You are here:   Civilisation >  Screen > They Never Saw The Crash Coming

Classic victim of a Ponzi scheme: Claire Foy in the title role in "Little Dorrit" 

Writing about Europe just before it descended into the barbarism of the First World War, Eric Hobsbawm came up with a nonchalant sentence that any historian would have killed to have thought of first: "Why brilliant fashion designers, a notoriously non-analytic breed, sometimes succeed in anticipating the shape of things to come better than professional predictors, is one of the most obscure questions in history."

Hobsbawm meant that if a European citizen had listened to official society he would have still heard confident voices  proclaiming the superiority of European civilisation. Right up to the moment of its collapse into war, Communism and fascism, politicians talked about peace and prosperity, and establishment intellectuals assured their readers that progress would continue its steady march. If the citizen had turned to the arts in early 1914, however, he would have found an intimation of the chaos to come. Expressionism, Futurism, atonality, Cubism and all the other revolutions in style, form and taste foretold a disorientating future in which the old rules no longer applied.

The function of the artist as canary in the coalmine has long gone. It is unlikely that any historian will look to the arts of the first decade of the 21st century to find warnings of the economic collapse of the West.

I wrote in Standpoint, just after the crash of 2008, how revealing it was that the BBC drama department had to revive Little Dorrit because no modern writer had matched or thought of matching Dickens's dramatisation of a Ponzi scheme in operation. In Britain, and to a lesser extent America, novelists, dramatists and artists of all kinds failed even to glance at the riotous spectacle of high finance which was about to explode on their doorstep.

View Full Article
Edith Grove
February 29th, 2012
12:02 PM
Enjoyable writing but you seem to see the BBC drama department as an indicator of contemporary writing, of art, but it hasn't fulfilled that role for forty years. And aren't we now starting to live through Tom Wolfe's 1987 novel, Bonfire of the Vanities?

December 13th, 2011
10:12 AM
This article has stuck in my mind. It seems to be a projection of the author's failure to predict the riots in England. As they were happening. I feel it is unfair in both its demands on and evaluation of the arts. Dickens was writing about events a generation previously. That is hardly prescience The transgressions of comfortable elites are at the core of later Ballard. And it is a mistake to assume that the forms of artistic critique (or prediction, which really is not the job of the arts) in the early twenty first century must resemble those of the nineteenth. A cosy art of familiar moralising would not be a realistic bow wave for or response to the crash. Which leads us back to Hirst's skull...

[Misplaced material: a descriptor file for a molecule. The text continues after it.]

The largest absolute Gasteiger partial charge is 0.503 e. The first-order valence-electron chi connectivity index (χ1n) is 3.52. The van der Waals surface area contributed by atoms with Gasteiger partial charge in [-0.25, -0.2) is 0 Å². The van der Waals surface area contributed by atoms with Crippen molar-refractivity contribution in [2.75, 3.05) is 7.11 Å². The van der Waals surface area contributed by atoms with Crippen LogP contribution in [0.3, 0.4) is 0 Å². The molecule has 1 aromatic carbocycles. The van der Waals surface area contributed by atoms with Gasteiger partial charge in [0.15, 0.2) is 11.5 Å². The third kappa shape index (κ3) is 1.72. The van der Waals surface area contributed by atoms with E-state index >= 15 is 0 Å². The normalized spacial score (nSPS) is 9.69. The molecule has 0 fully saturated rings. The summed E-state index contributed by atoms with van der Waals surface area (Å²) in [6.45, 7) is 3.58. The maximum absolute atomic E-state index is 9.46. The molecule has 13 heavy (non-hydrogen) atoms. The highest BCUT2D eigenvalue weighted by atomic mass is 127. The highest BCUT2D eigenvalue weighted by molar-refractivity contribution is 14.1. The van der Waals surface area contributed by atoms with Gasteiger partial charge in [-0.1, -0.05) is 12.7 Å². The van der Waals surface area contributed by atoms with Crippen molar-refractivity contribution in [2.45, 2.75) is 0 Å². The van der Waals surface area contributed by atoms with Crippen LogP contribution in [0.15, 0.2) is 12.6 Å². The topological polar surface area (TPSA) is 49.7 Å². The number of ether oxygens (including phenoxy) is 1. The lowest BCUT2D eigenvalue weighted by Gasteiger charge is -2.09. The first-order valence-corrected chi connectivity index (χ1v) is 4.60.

November 7th, 2011
5:11 PM
didnt have a chance to see little dorrit will see today

Dave Weeden
November 3rd, 2011
5:11 PM
"The Modernist movement, whose emergence Hobsbawm described, inculcated the notion that politics, foreign policy, war, business, money and work were not fit subjects for respectable artists." Are you being serious? The movement which produced Ezra Pound, whose 'Guide to Kultur" rambles on about usury? The movement which included Wyndham Lewis and Robert Graves who both wrote splendid autobiographies about their war experiences? The movement which produced Picasso, whose 'Guernica' is a timeless polemic against war? Modernism runs through Steinbeck, who definitely wrote about class, work, and money. "Writers imagined every kind of powerful person presiding over every kind of disaster, except powerful bankers presiding over a financial disaster or the leaders of the European Union presiding over an economic one." Martin Amis, 'Success', 'Money'; Alan Hollinghurst, "The Line Of Beauty", Christopher Brookmyre, "Quite Ugly One Morning", Jonathon Coe, "What a Carve Up!" Of course, these are mostly about Thatcher's years, and with the exception of Amis were written some time after the period they described. That's because writers need time to digest and mulch events before turning them into fiction. However, there are contemporary writers who are popular and have been adapted for other media who write about these very things. There's really not much point in writing a novel about the collapse of the European Union: it would be science fiction if written now, and likely to look quaint at best by the time it reached the first reviewers. Lastly, at the cinema on Tuesday, I saw trailers for Tower Heist and Time and That's two films out next week which are about the rich squashing the poor. And films take a long time from script idea to release. The zeitgeist looks pretty healthy to me.

Sir Graphus
November 2nd, 2011
12:11 PM
Artists said nothing, because they are inherently left wing, and a Labour govt was in charge.

November 1st, 2011
10:11 PM
+1 for dirigible :-)

October 31st, 2011
1:10 PM
"It is unlikely that any historian will look to the arts of the first decade of the 21st century to find warnings of the economic collapse of the West." For The Love Of God...

Post your comment

This question is for testing whether you are a human visitor and to prevent automated spam submissions.